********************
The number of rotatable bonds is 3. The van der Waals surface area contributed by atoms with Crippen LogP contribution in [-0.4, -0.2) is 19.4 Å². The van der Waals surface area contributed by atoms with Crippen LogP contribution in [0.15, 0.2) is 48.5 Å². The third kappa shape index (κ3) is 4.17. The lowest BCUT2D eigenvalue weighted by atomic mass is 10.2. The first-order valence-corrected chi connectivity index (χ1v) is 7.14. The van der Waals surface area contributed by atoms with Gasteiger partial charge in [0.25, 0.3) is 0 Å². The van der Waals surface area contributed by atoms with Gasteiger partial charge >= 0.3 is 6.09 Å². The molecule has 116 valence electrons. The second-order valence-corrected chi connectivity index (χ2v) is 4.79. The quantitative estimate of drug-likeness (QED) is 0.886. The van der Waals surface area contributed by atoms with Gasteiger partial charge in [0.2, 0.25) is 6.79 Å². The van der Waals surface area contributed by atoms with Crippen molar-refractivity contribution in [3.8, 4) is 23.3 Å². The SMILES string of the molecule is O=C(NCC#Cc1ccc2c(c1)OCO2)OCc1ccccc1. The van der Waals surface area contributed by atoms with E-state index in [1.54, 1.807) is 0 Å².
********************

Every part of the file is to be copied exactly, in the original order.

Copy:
The number of rotatable bonds is 3. The van der Waals surface area contributed by atoms with Crippen LogP contribution in [-0.4, -0.2) is 19.4 Å². The van der Waals surface area contributed by atoms with Crippen LogP contribution in [0.15, 0.2) is 48.5 Å². The third kappa shape index (κ3) is 4.17. The lowest BCUT2D eigenvalue weighted by atomic mass is 10.2. The first-order valence-corrected chi connectivity index (χ1v) is 7.14. The van der Waals surface area contributed by atoms with Gasteiger partial charge in [0.25, 0.3) is 0 Å². The van der Waals surface area contributed by atoms with Gasteiger partial charge >= 0.3 is 6.09 Å². The molecule has 116 valence electrons. The second-order valence-corrected chi connectivity index (χ2v) is 4.79. The quantitative estimate of drug-likeness (QED) is 0.886. The van der Waals surface area contributed by atoms with Gasteiger partial charge in [0.2, 0.25) is 6.79 Å². The van der Waals surface area contributed by atoms with Crippen molar-refractivity contribution in [3.8, 4) is 23.3 Å². The SMILES string of the molecule is O=C(NCC#Cc1ccc2c(c1)OCO2)OCc1ccccc1. The van der Waals surface area contributed by atoms with E-state index in [1.54, 1.807) is 0 Å².